"Classical music institutions throughout the world are embracing the notion of female conductors more than ever. In addition to appearing regularly as guest conductors and in assistant conductor positions with top orchestras, women are now commonly in the running for -- and occasionally winning -- music directorships."

For the full story, please see the Los Angeles Times.

Thursday, May 7, 2009

Great Performances -- Behind the Scenes

"If you have never understood why an old saying calls opera 'the most expensive human endeavor, with the possible exception of war,' a day at the Metropolitan Opera explains it. The divas, maestro, managers and orchestra are just part of the equation. So much else goes into the productions, made more complicated by the Met's tradition of staging operas in repertory. The Met is often a 24-hour operation. Make that a 24/6 operation, and occasionally 24/7."

For the full story, please see the Wall Street Journal.

Wednesday, May 6, 2009

Forgotten Music composed by Handel to be heard for first time in 250 years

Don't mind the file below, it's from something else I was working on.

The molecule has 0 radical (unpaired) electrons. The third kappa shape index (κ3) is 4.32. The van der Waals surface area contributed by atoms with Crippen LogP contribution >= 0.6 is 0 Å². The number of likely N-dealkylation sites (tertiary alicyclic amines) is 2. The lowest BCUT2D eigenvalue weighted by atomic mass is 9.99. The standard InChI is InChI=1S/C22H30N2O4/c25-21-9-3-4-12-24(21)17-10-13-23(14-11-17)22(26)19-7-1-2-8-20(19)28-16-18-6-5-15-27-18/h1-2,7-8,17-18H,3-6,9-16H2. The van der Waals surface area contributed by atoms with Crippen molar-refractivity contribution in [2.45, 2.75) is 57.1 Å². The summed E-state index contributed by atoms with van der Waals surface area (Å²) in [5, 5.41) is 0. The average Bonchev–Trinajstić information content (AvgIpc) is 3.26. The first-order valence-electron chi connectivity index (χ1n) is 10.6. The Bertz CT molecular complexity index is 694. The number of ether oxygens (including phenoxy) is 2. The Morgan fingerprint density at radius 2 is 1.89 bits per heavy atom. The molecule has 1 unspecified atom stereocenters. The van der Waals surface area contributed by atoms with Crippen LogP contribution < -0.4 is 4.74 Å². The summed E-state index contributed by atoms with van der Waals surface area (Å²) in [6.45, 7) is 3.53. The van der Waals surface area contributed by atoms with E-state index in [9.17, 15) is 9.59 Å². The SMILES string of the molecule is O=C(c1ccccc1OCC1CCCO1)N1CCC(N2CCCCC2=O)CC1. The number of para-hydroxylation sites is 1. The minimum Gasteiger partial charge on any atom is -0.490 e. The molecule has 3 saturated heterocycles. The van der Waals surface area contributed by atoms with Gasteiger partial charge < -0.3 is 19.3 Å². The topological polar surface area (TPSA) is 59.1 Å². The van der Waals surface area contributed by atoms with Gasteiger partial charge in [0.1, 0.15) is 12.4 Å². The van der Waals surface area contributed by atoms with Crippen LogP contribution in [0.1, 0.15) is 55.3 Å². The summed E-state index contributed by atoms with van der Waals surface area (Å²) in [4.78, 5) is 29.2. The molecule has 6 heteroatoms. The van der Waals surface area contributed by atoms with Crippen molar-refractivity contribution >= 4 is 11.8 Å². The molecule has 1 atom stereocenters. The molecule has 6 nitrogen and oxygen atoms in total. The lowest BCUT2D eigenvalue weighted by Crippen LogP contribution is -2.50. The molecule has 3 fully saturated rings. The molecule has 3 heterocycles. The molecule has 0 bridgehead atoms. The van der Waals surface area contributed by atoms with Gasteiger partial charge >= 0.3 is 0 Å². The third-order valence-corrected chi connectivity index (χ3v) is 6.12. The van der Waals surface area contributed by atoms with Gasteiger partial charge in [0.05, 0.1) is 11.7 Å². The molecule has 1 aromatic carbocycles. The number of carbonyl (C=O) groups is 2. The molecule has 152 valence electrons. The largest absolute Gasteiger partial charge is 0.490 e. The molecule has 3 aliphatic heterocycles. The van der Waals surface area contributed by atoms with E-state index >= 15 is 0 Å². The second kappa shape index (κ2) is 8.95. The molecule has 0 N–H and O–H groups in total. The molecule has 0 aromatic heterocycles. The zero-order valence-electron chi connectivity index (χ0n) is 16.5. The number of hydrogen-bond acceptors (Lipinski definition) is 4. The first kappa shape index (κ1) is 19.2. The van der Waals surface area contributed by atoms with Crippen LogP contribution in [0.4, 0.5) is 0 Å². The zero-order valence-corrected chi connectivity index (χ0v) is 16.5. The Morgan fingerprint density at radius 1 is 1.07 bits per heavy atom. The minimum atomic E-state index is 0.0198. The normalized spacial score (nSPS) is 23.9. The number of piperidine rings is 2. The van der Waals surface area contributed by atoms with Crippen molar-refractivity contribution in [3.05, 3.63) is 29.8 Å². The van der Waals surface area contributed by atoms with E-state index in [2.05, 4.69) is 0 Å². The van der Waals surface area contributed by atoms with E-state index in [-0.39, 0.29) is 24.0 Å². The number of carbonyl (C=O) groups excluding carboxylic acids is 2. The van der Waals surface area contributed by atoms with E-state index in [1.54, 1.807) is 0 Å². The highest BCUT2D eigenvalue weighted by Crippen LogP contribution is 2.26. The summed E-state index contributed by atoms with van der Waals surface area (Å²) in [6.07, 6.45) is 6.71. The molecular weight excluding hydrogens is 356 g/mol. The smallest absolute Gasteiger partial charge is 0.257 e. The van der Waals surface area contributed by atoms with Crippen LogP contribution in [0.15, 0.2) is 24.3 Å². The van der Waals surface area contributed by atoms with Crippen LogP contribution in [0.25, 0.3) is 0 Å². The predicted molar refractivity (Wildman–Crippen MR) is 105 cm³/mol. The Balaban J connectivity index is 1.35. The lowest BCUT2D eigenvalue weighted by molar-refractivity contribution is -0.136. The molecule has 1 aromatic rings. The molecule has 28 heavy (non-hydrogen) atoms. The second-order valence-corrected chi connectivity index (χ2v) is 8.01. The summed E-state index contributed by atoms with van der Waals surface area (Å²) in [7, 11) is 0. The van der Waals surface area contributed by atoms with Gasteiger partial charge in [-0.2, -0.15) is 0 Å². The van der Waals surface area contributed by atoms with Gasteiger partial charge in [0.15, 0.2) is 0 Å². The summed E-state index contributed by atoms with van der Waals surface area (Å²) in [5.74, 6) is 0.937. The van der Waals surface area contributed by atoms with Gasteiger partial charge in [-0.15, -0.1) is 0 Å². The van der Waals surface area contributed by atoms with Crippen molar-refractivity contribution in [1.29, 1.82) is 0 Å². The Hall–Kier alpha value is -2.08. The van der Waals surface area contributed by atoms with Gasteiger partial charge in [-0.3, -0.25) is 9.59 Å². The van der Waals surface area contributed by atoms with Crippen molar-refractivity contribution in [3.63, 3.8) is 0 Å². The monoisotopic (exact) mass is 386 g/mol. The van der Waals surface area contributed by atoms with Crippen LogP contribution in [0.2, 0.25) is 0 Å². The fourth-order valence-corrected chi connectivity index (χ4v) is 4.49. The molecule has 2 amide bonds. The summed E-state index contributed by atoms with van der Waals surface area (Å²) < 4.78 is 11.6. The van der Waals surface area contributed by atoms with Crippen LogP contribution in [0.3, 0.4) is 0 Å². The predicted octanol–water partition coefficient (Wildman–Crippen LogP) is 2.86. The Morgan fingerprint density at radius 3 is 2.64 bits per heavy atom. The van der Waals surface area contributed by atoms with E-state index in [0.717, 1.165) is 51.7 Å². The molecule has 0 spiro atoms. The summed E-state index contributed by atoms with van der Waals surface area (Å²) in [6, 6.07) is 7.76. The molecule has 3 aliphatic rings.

"The University of Portsmouth choir will play the funeral anthem which was originally commissioned by King George II to be played at the burial of his wife, Queen Caroline in 1737. After the performance Handel wanted to translate the 40-minute piece into Italian but the King refused and ordered the music be thrown away and never heard again."

For the full story, please see the Telegraph.

Friday, May 1, 2009

Dudamels in the making? L.A. Phil names conducting fellows

"Even before Gustavo Dudamel officially takes the podium this fall, the Los Angeles Philharmonic’s new maestro is making it clear that music education is a priority. Tomorrow the orchestra is announcing a fellowship program proposed by Dudamel that will offer promising conductors the chance too work with one of the hottest figures in classical music."

See the Los Angeles Times to view the full article.